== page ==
My favorite moment is when the president mentions someone he’s been talking to. “I had a conversation a couple of weeks back with Robert Putnam,” Obama says, “who I’ve known for a long time.”
Putnam is a renowned sociologist, and the ability to drop his name is a requirement for membership in elite circles. What makes this name-drop special is that Obama not only assumes the reporters know who Putnam is, he amplifies his snobbery by mentioning that the author of Bowling Alone and American Grace has been a personal acquaintance for years, as though that in itself is an achievement, as though that somehow makes the sentence he is about to utter more meaningful.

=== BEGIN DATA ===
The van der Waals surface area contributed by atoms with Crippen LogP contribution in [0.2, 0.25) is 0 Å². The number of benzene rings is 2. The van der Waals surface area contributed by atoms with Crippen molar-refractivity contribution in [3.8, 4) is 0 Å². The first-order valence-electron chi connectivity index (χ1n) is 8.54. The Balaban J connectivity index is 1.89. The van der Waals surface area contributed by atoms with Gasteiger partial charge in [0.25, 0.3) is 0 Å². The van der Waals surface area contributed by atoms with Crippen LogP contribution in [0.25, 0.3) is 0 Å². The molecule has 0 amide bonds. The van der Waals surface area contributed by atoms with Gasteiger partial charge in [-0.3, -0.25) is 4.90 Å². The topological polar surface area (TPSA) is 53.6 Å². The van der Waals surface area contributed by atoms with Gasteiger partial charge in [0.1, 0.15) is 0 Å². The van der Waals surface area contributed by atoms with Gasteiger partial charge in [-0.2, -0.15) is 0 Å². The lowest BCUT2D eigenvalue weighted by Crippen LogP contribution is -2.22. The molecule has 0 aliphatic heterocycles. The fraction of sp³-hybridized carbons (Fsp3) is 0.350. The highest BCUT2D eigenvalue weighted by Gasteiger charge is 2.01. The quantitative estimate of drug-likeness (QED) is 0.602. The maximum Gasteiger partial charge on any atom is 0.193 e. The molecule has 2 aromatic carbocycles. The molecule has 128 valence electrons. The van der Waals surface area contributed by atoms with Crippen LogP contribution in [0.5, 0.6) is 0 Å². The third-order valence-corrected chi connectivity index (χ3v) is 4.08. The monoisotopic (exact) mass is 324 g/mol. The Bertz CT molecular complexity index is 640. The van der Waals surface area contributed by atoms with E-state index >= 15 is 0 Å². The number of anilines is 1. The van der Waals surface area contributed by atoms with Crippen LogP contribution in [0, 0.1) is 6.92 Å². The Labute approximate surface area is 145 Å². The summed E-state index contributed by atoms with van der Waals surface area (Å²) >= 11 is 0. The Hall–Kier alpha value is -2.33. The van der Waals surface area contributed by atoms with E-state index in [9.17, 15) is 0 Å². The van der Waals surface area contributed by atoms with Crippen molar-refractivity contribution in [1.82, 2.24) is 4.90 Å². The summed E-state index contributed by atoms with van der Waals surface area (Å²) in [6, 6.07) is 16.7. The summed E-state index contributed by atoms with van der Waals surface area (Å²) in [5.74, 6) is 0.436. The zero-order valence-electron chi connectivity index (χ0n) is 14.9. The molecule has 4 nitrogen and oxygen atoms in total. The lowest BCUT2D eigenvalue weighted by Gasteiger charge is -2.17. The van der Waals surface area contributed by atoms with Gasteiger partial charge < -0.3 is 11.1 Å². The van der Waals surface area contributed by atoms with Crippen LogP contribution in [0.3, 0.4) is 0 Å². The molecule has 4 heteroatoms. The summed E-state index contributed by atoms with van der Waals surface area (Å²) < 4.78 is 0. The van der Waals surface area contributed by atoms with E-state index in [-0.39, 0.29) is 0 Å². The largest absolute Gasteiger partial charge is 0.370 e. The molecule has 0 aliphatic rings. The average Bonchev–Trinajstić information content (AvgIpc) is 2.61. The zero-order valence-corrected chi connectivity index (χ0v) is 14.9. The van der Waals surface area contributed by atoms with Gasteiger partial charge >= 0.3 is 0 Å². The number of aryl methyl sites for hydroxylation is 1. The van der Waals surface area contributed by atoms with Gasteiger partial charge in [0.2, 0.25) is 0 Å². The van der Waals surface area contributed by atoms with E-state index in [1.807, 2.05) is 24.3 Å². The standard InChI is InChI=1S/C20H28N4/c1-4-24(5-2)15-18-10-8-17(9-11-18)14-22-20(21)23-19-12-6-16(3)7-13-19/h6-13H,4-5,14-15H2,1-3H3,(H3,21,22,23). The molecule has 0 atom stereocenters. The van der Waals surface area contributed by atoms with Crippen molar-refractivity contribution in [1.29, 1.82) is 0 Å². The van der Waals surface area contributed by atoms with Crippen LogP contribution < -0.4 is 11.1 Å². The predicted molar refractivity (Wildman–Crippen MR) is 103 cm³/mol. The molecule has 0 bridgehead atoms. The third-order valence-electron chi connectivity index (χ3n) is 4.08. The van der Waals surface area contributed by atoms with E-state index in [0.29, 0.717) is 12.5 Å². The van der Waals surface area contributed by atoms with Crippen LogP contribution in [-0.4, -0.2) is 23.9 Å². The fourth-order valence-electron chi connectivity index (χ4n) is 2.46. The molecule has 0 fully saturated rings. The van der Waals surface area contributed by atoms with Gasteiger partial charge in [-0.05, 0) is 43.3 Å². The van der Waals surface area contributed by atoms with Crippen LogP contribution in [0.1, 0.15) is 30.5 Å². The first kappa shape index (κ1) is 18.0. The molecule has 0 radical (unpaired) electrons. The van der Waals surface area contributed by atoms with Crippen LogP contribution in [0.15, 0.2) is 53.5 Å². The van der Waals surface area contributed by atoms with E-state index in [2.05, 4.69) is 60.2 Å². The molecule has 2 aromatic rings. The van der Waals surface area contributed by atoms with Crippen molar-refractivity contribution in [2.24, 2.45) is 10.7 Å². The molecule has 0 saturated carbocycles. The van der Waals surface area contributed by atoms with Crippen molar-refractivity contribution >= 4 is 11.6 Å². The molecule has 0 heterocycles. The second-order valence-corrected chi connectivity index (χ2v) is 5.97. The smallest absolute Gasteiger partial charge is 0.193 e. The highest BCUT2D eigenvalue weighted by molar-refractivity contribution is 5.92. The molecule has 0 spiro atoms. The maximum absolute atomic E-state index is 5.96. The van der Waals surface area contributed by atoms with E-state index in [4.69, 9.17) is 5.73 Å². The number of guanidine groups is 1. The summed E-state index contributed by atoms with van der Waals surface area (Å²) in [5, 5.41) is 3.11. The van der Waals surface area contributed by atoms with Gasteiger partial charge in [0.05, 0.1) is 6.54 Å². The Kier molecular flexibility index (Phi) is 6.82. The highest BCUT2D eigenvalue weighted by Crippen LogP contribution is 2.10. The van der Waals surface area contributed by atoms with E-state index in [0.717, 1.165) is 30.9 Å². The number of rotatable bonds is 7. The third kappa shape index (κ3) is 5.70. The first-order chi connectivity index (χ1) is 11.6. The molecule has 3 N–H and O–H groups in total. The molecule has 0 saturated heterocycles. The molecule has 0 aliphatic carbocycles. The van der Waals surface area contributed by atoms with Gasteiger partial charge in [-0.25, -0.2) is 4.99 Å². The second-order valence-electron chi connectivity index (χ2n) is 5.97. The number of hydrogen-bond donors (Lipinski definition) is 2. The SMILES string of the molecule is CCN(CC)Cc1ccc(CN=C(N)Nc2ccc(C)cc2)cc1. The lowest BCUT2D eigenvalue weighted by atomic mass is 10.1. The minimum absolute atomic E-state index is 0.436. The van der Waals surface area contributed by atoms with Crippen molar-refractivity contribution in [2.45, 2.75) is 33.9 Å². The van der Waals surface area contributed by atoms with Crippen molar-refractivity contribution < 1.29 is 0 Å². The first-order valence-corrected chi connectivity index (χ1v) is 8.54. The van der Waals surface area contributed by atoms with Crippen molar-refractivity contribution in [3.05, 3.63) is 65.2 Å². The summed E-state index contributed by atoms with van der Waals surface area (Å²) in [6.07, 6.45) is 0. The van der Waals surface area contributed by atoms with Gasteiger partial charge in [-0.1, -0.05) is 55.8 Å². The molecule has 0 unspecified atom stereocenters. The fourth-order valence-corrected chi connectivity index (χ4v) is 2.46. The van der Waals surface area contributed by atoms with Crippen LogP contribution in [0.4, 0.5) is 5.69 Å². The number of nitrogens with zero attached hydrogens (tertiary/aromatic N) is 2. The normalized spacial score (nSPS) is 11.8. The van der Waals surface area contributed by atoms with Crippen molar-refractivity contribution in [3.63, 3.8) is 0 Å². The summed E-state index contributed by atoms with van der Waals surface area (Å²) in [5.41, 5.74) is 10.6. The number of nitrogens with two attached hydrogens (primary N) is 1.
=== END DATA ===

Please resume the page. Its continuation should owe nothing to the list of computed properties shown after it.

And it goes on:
Just then, though, one of the Times reporters, Michael D. Shear, interrupts the president and says what has to be one of the most beautiful and revealing sentences ever to appear on Nytimes.com:
“He was my professor actually at Harvard.”